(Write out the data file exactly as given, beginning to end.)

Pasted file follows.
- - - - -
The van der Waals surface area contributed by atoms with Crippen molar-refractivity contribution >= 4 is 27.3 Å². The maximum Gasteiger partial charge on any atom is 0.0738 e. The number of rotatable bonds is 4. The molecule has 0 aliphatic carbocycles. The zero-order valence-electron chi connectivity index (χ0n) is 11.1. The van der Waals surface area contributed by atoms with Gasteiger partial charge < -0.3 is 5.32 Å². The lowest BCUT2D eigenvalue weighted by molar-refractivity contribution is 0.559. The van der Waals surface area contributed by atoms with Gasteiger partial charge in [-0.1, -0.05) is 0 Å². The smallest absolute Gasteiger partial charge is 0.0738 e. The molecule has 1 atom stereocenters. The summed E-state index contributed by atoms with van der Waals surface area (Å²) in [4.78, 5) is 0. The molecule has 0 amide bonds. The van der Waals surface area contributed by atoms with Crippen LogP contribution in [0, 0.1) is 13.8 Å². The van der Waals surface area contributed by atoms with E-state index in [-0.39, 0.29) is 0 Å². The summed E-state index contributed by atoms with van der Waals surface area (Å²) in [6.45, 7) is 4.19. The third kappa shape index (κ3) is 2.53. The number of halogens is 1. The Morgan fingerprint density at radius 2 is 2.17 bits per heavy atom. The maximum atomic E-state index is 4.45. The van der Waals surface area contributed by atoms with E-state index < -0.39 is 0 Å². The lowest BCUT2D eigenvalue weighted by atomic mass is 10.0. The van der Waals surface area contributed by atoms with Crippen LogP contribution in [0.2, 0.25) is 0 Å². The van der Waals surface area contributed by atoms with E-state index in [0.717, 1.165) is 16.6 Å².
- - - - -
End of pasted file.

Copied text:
The van der Waals surface area contributed by atoms with Crippen molar-refractivity contribution >= 4 is 27.3 Å². The maximum Gasteiger partial charge on any atom is 0.0738 e. The number of rotatable bonds is 4. The molecule has 0 aliphatic carbocycles. The zero-order valence-electron chi connectivity index (χ0n) is 11.1. The van der Waals surface area contributed by atoms with Gasteiger partial charge < -0.3 is 5.32 Å². The lowest BCUT2D eigenvalue weighted by molar-refractivity contribution is 0.559. The van der Waals surface area contributed by atoms with Gasteiger partial charge in [-0.1, -0.05) is 0 Å². The smallest absolute Gasteiger partial charge is 0.0738 e. The molecule has 1 atom stereocenters. The summed E-state index contributed by atoms with van der Waals surface area (Å²) in [4.78, 5) is 0. The molecule has 0 amide bonds. The van der Waals surface area contributed by atoms with Crippen LogP contribution in [0, 0.1) is 13.8 Å². The van der Waals surface area contributed by atoms with E-state index in [-0.39, 0.29) is 0 Å². The summed E-state index contributed by atoms with van der Waals surface area (Å²) in [6.45, 7) is 4.19. The third kappa shape index (κ3) is 2.53. The number of halogens is 1. The Morgan fingerprint density at radius 2 is 2.17 bits per heavy atom. The maximum atomic E-state index is 4.45. The van der Waals surface area contributed by atoms with E-state index < -0.39 is 0 Å². The lowest BCUT2D eigenvalue weighted by atomic mass is 10.0. The van der Waals surface area contributed by atoms with Crippen LogP contribution in [0.2, 0.25) is 0 Å². The van der Waals surface area contributed by atoms with E-state index in [0.717, 1.165) is 16.6 Å².